- The Trump administration is under fire for its policy of separating children from their parents at the US-Mexico border.
- As a result, the Department of Homeland Security on Monday published what it described as a fact-check of its family-separation policy.
- It details “myths” about the policy and blames the media and members of Congress for negative stories about it.
- But it leaves out the main reason the US is separating families: the Justice Department’s new hardline zero-tolerance policy on border immigration.
The Department of Homeland Security published a “Myth vs. Fact” document on Monday in an attempt to cool the political firestorm around its family-separation policy – but it avoided mentioning its new zero-tolerance policy that is behind the decision to intentionally separate children from their parents.
The self-described fact-check, published on the DHS website, responds to 13 “myths” about ongoing family separations at the US border. Its answers, however, lack some important context.
In one instance, the DHS says it “does not have a blanket policy of separating families at the border.” Instead, it says, families are intentionally split up only if a child is determined to be at risk or if a child’s parent or legal guardian “is referred for criminal prosecution.”
That answer does not mention the key fact that under the Justice Department’s new zero-tolerance policy, all adults found to be crossing the US-Mexico border without authorization are now priorities for criminal prosecution. All such people would therefore have their children taken away.
Here is the relevant passage from Monday’s document:
“DHS does not have a blanket policy of separating families at the border. However, DHS does have a responsibility to protect all minors in our custody. This means DHS will separate adults and minors under certain circumstances. These circumstances include:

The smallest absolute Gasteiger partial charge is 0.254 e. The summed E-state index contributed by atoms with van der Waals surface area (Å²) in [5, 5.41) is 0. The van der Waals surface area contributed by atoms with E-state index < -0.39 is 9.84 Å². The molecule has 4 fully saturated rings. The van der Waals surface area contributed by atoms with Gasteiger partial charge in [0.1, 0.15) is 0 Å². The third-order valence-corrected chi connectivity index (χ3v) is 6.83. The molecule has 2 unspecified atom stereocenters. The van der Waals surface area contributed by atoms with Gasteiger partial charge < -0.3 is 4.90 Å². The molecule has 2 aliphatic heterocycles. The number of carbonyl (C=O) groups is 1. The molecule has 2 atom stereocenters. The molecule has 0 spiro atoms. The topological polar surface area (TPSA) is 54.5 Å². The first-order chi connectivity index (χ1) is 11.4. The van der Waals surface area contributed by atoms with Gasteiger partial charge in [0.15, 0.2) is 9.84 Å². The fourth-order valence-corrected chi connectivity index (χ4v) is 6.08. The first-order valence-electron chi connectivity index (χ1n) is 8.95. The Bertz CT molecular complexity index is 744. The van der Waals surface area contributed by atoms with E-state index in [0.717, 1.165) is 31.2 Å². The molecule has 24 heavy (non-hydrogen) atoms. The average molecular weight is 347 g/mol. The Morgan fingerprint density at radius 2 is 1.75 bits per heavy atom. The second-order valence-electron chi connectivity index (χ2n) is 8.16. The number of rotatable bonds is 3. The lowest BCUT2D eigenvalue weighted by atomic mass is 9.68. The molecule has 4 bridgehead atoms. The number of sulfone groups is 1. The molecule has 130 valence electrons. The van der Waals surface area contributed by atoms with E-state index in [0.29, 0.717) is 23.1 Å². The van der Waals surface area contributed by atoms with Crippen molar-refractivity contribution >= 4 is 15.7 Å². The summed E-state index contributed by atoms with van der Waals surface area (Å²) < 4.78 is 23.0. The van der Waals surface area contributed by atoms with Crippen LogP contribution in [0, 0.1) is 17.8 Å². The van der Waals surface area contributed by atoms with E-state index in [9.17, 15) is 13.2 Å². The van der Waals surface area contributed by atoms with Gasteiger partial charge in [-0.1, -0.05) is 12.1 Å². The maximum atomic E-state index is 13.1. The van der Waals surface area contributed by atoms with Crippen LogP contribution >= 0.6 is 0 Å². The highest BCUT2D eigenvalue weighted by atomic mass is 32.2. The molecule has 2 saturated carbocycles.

“1) when DHS is unable to determine the familial relationship,
“2) when DHS determines that a child may be at risk with the parent or legal guardian, or
“3) when the parent or legal guardian is referred for criminal prosecution.”
While the above is technically correct, it doesn’t acknowledge that a deliberate increase in prosecutions is what is driving more separations.
The Trump administration has at times denied having a specific policy to separate children from parents at the border. Though the government has documented such a policy, some officials, including President Donald Trump, have falsely argued that they are not following a policy but rather have no choice under the law.
Under the Obama administration, immigrants detained at the border with children were released and allowed to remain in the US while their immigration court cases were pending, in what was referred to as “catch and release.”
Families were also referred for civil deportation proceedings, not criminal, and therefore were not separated.
US Attorney General Jeff Sessions described the new strategy as a policy designed to deter illegal immigration when he announced it in May: “I have put in place a zero-tolerance policy for illegal entry on our southwest border. If you cross this border unlawfully, then we will prosecute you. It’s that simple.
“If you smuggle illegal aliens across our border, then we will prosecute you. If you are smuggling a child, then we will prosecute you and that child will be separated from you as required by law.”
In another point involving language, the DHS “Myth vs. Fact” document denied housing children in “cages,” opting to call them “short-term facilities” that “make use of barriers in order to separate minors of different genders and age groups.” It said this was for their safety.
Photos taken inside such facilities show hundreds of migrants, including children, sleeping inside metal cages, on mattresses on the ground, and wrapped in foil blankets.
One 16-year-old girl had reportedly been taking care of a young girl who was separated from her mother, and had been teaching other children in the cell how to change diapers.
Though the DHS “Myth vs. Fact” sheet said the agency had seen the news media and opposing members of Congress “mislead the public” about the new policy, opposition only seems to be growing even among members of Trump’s party.
Many senior Republicans, including Sens. John McCain and Susan Collins, and the former first lady Laura Bush are among those who have spoken out against the family-separation policy.
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